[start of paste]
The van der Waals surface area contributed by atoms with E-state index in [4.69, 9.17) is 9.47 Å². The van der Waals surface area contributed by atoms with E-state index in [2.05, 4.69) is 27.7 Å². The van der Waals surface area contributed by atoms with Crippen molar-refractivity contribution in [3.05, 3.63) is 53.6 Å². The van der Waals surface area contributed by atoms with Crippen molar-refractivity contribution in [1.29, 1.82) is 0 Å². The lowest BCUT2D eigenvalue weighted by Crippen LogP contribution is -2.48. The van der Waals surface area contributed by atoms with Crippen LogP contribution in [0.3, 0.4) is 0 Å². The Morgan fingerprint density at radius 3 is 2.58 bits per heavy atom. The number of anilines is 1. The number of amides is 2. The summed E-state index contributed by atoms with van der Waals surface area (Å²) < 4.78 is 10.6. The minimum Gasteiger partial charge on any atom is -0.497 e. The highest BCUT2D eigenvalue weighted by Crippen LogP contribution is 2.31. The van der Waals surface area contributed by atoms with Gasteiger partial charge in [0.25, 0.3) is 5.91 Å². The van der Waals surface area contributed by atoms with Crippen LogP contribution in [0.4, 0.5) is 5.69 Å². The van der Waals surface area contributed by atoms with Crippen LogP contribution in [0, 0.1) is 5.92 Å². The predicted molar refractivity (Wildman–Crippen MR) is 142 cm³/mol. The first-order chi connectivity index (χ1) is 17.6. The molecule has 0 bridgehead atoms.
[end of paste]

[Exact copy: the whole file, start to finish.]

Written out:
The van der Waals surface area contributed by atoms with E-state index in [4.69, 9.17) is 9.47 Å². The van der Waals surface area contributed by atoms with E-state index in [2.05, 4.69) is 27.7 Å². The van der Waals surface area contributed by atoms with Crippen molar-refractivity contribution in [3.05, 3.63) is 53.6 Å². The van der Waals surface area contributed by atoms with Crippen molar-refractivity contribution in [1.29, 1.82) is 0 Å². The lowest BCUT2D eigenvalue weighted by Crippen LogP contribution is -2.48. The van der Waals surface area contributed by atoms with Crippen LogP contribution in [0.3, 0.4) is 0 Å². The Morgan fingerprint density at radius 3 is 2.58 bits per heavy atom. The number of anilines is 1. The number of amides is 2. The summed E-state index contributed by atoms with van der Waals surface area (Å²) < 4.78 is 10.6. The minimum Gasteiger partial charge on any atom is -0.497 e. The highest BCUT2D eigenvalue weighted by Crippen LogP contribution is 2.31. The van der Waals surface area contributed by atoms with Gasteiger partial charge in [0.25, 0.3) is 5.91 Å². The van der Waals surface area contributed by atoms with Crippen LogP contribution in [0.4, 0.5) is 5.69 Å². The van der Waals surface area contributed by atoms with Crippen LogP contribution in [0, 0.1) is 5.92 Å². The predicted molar refractivity (Wildman–Crippen MR) is 142 cm³/mol. The first-order chi connectivity index (χ1) is 17.6. The molecule has 0 bridgehead atoms.